What is in this article?:
- Wheat helps corn and soybeans prosper
- Soil samples
- Corn, wheat and soybean rotations help them take advantage of stronger markets for grain.
- Their seriousness about wheat, corn and soybeans was evident at wheat harvest this spring as they ran a just-off-the-showroom-floor New Holland combine.
Ricky Campbell can nearly guarantee a 1,000-pound or better cotton crop. But it’s hard to beat a strong crop rotation of corn, soybeans and wheat on his northeast Louisiana family farm.
Campbell farms with his sons, Ricky Jr. and Johnathon, around Winnsboro, La. Like other Delta areas, cotton ruled agriculture here for well over a century. However, with December 2012 cotton futures priced just a little above 70 cents a pound, these days they are more interested in crops measured in bushels.
Their corn, wheat and soybean rotations help them take advantage of stronger markets for grain, even though they have backed off some. Their seriousness about wheat, corn and soybeans was evident at wheat harvest this spring as they ran a just-off-the-showroom-floor New Holland combine. “We want to make sure we have equipment that will allow for a smooth harvest,” Ricky Jr. says.
This year’s wheat crop made 60 bushels to 70 bushels per acre and was followed by double-cropped soybeans. Those will be followed by corn next spring, then wheat next fall. “That’s a rotation that is working well for us and helps us get the most out of our irrigation water,” Ricky says, as he manages his 39th year of farming in the region.
Much of the success of their program is attributed to a minimum tillage plan that involves getting the most out of wheat straw following harvest in May. “We farm mostly silt loam soil,” Ricky Jr. says. “By not burning the straw and planting into the stubble, we keep the soil mellow for double-cropped beans and helps keep the ground covered to hold back weed pressure.”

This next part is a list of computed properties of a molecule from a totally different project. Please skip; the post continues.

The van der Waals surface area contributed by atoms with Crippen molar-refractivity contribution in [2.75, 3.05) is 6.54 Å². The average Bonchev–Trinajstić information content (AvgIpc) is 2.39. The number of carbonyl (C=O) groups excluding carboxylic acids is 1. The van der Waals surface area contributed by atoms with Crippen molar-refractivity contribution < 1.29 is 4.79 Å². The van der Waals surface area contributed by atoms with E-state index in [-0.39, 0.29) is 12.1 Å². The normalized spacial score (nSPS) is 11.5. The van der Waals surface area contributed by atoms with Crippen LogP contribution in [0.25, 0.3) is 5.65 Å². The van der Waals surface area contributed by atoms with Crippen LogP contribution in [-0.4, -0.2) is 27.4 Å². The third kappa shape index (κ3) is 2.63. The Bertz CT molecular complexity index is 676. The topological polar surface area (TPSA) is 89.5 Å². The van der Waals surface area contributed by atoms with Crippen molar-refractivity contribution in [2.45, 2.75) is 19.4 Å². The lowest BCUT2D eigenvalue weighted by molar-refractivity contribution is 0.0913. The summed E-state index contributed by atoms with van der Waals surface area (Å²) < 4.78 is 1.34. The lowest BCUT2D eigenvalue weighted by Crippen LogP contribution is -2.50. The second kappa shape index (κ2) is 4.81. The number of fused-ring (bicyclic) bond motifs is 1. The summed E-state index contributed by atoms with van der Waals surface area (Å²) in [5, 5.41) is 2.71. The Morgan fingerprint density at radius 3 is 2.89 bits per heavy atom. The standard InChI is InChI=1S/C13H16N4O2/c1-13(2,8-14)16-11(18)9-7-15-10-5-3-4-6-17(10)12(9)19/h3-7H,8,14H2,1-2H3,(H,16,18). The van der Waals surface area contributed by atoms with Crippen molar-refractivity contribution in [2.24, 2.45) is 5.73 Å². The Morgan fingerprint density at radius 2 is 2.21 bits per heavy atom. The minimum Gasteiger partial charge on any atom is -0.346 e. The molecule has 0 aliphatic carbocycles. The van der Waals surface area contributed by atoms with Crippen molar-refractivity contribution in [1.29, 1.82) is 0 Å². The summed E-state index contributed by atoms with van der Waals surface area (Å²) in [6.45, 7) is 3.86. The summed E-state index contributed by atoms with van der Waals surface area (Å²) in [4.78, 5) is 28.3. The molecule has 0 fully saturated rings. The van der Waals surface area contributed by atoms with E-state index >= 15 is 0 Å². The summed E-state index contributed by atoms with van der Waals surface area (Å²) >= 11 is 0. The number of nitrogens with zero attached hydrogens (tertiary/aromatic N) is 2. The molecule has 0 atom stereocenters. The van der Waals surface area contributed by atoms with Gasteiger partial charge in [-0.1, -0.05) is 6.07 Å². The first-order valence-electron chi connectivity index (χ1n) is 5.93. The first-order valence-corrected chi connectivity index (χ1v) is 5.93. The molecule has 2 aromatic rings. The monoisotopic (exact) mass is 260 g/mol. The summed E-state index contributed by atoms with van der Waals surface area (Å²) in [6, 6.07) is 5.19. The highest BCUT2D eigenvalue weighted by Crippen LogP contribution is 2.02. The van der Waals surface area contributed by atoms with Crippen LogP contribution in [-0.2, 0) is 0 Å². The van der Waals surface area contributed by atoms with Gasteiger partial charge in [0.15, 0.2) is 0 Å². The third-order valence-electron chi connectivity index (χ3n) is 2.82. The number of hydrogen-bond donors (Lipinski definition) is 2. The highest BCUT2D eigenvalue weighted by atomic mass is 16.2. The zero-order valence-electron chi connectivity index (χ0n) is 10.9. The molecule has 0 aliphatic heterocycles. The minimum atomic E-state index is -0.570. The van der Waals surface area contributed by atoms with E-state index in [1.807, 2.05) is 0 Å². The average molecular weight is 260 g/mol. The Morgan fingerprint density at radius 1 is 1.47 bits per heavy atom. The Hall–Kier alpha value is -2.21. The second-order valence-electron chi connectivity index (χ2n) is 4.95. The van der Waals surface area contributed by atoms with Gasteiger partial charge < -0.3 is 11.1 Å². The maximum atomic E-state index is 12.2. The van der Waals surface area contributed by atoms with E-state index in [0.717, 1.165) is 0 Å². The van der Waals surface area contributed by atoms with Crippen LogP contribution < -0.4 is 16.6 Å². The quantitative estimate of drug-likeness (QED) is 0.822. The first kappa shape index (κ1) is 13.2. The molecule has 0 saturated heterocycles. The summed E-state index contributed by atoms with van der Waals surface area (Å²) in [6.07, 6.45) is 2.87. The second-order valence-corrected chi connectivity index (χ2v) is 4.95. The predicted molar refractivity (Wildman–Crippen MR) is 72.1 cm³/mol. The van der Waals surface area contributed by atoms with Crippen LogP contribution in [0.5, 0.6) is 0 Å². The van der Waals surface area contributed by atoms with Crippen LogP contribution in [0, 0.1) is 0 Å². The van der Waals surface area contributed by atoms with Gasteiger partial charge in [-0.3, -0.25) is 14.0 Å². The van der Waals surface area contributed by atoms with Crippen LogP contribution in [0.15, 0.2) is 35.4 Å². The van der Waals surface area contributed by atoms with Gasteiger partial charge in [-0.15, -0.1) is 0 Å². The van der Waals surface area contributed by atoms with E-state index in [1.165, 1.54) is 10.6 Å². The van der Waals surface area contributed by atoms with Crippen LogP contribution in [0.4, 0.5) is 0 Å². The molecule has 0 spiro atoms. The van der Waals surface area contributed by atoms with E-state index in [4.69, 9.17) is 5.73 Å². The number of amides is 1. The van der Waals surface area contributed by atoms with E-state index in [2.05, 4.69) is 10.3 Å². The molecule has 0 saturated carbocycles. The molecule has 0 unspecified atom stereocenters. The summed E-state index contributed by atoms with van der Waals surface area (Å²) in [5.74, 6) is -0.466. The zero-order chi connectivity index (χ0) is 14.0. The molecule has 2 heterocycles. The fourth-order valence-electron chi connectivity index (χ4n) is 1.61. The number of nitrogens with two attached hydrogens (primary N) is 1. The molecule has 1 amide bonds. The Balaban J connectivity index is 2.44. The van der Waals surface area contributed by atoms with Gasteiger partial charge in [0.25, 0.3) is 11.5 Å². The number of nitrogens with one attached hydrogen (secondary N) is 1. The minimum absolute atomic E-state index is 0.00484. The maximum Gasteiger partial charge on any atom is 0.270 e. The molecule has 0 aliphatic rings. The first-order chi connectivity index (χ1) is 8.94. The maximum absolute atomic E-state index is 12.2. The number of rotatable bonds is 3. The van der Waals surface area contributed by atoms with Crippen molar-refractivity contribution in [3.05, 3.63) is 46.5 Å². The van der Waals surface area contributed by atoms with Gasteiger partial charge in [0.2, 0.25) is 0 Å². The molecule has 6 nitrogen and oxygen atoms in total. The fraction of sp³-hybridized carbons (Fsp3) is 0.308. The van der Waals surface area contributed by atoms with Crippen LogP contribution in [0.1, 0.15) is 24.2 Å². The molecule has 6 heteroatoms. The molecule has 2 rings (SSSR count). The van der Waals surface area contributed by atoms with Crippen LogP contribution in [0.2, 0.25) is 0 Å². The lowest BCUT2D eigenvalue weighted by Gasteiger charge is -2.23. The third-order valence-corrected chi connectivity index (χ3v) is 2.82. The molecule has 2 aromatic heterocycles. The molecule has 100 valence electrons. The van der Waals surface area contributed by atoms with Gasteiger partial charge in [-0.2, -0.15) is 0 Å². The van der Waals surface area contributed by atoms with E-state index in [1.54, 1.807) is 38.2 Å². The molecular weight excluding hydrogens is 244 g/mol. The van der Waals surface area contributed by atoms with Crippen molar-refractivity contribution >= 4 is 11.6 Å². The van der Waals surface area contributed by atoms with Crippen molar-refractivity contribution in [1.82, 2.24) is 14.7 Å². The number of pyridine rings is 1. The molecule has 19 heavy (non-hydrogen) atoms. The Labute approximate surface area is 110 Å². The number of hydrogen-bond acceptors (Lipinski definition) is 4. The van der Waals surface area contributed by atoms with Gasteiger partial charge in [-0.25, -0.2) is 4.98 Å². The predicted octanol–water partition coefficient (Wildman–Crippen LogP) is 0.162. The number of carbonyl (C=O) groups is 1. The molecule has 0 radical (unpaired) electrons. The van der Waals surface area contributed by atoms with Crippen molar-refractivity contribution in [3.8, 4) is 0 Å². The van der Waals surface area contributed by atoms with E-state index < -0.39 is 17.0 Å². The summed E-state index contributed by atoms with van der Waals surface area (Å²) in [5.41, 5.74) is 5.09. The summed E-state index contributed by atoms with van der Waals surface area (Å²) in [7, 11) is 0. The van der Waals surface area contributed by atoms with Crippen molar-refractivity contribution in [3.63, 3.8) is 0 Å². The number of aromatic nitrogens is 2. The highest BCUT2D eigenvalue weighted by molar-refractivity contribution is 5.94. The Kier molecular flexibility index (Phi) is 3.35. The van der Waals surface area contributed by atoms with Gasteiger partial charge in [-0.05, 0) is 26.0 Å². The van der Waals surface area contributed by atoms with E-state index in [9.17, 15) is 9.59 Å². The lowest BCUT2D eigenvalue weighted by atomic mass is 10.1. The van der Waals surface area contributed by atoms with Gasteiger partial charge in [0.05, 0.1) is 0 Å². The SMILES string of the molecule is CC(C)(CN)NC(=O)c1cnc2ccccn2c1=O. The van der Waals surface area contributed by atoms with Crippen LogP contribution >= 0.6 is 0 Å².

Double-cropped soybeans are planted in 38-inch rows and sown at a rate of 9-10 seeds per foot, or about 50 pounds per acre. Beans are treated to prevent insect damage to young plants.
“We apply a fungicide to the soybean seed prior to planting, based on our consultant’s advice,” Ricky Jr. adds, “We also apply an inoculant to the seed to help boost nodulation. We’ll fly on a foliar fungicide to prevent possible disease damage up to the R-5 level.”
In their corn program, all hybrids are stacked with Roundup Ready and Bt genes except for the required refuge with non-Bt. The plant population is 32,000 plants to 33,000 plants per acre. “We haven’t seen any insect or weed resistance yet in our corn,” Ricky Jr. says. “Our main weed problem is with grass. A tank mix of atrazine and a residual herbicide helps control grasses.